71 Fragments of a Chronology of Chance

71 Fragments of a Chronology of Chance (1994 Austria 96 mins)

Source: Bavaria Films Prod Co: Wega Film Prod: Vit Heiduschka Dir, Scr: Michael Haneke Phot: Jürgen Jürges Ed: Marie Homolkova Prod Des: Christoph Kanter

Cast: Gabriel Cosmin Urdes, Lukas Miko, Otto Grünmandl, Anne Bennent, Udo Samel, Branko Samarovski

Michael Haneke is one of the most important and vital filmmakers in world cinema today. Since he first came to widespread critical prominence and notoriety with Funny Games (1997), he has been both lauded and reviled as a sensational, pessimistic purveyor of contemporary alienation in the industrialised, media-driven First World; someone in many ways akin to a Michelangelo Antonioni (a director Haneke greatly admires) for the 21st century.

Whether his work is seen as nihilistic and misanthropic or as a profound, existential analysis of the malaise of modern capitalist society and culture, there can be little argument that Haneke’s films are powerful, disturbing and, right now with the world as it is, vital. Mark Cousins has talked of Haneke’s style and thematic as representative of “[a]mbitious 1990s cinema” (1). But his oeuvre before Funny Games‘ diatribe against violence as entertainment has so far gone largely un-examined, receiving little (if any) serious critical attention, even though the seeds of his most famous and acclaimed films are clearly present in Haneke’s work from his feature debut The Seventh Continent (1989).

No other film in the Haneke canon deserves (re)discovery and analysis as much as 71 Fragments of a Chronology of Chance (it is, outside of his adaptation of Kafka’s The Castle [1997], the director’s most obscure title, being unavailable for home viewing on video or DVD and rarely screened theatrically; it was also virtually ignored on its initial release). Formally and conceptually, the film is one of the most challenging narrative works of the 1990s. It depicts snapshots in the drab, anaesthetised lives of a myriad of all too real and recognisable characters, to whom one is not introduced in any conventional sense: there is no exposition, one doesn’t even learn the names of many of the characters, and this underlines the fact that they are representative beings; they are or can be anyone or everyone in contemporary society.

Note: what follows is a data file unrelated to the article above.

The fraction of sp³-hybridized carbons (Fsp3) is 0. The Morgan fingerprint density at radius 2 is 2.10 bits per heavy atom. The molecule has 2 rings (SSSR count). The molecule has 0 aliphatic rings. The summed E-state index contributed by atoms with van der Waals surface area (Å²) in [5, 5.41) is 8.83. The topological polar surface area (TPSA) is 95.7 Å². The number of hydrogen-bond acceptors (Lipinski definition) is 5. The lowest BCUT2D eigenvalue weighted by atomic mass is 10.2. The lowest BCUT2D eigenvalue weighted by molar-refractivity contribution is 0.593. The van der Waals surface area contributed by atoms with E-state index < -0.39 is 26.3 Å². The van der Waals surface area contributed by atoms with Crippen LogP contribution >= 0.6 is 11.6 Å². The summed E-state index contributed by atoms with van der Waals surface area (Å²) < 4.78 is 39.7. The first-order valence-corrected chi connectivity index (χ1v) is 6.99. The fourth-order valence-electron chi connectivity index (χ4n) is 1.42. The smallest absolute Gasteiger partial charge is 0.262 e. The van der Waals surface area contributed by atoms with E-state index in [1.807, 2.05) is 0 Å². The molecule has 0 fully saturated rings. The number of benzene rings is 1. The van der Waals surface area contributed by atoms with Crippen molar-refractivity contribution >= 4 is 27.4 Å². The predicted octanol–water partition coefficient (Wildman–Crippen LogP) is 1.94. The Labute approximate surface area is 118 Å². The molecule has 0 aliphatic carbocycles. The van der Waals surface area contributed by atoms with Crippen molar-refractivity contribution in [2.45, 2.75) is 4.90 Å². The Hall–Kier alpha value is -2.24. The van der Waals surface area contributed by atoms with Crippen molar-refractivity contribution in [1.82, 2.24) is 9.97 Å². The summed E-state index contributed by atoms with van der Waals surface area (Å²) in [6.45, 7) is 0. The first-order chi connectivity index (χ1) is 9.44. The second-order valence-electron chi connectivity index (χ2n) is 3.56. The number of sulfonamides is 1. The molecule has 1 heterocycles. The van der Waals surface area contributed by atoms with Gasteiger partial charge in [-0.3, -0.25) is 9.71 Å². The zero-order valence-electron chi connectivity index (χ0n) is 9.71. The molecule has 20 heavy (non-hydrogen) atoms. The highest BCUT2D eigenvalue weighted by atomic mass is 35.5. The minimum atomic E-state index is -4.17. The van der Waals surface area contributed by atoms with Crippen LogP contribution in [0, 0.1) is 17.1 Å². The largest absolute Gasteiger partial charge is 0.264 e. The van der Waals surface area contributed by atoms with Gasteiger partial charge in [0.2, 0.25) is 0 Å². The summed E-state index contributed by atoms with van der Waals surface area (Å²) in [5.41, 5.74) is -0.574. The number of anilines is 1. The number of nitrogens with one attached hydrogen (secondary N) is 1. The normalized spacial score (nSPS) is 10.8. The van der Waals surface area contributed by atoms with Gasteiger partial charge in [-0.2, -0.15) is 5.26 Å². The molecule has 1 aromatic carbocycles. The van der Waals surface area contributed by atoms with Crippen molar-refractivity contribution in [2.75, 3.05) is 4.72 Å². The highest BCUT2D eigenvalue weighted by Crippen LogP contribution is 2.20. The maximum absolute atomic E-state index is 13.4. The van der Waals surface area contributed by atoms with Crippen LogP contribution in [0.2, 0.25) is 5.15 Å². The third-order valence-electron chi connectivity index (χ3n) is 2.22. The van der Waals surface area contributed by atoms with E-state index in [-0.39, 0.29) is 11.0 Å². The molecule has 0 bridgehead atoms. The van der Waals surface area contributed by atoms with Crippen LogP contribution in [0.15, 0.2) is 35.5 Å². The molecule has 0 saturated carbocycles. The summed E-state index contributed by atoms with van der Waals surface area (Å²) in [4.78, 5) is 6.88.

The short vignettes of their lives are also all observed with a dispassionate, often static camera that reflects the static, stationary lives of the characters. The camera almost always remains detached and objective, keeping the viewer at a figurative distance from the diegesis and inviting us not to identify with the protagonists (in the Hitchcock sense), but, rather, to analyse and reflect upon them and their actions. We are never encouraged to look down on the characters or condemn them, if we did we would be condemning ourselves. In this sense, Haneke’s film is a mirror; we are asked to sympathetically consider the plight of these characters, their flaws and shortcomings, so that they may illuminate our own.

Crucially, though, like other filmmakers who imposed formal and stylistic limitations on their work (most obviously Ozu Yasujiro, Hou Hsiao-hsien or Chantal Akerman’s early films), there remains the possibility of creative deviation from the strictures imposed generally on the film. Here – as in The Seventh Continent, in which point-of-view shots were almost exclusively reserved for the young girls of the family who commit suicide together – there is a distinctive overhead tracking shot that occurs twice in the film: at the very beginning when the young boy later identified as a runaway orphan first escapes to the city (wading through a river and looking out over and beyond a road); and then at the end of the film, when a similar shot follows a young army cadet who opens fire in a bank, leaves the scene of the crime, crosses the street outside, climbs inside his car and shoots himself. There is no obvious narrative connection between these two characters other than the fact that the woman who has adopted the runaway is in the bank when the shooting occurs. Beyond this, however, one can make the thematic link to the fact that the boy is escaping his old life at the beginning, while the cadet escapes his at the end. The boy escapes into the city and into capitalism (the van he stows away in is carrying washing machines), the cadet away from them in a manner that Haneke seems to suggest, particularly in light of The Seventh Continent and that film’s alienated family who escape “into” suicide, is the only true means of ridding oneself of the corruption of modern life.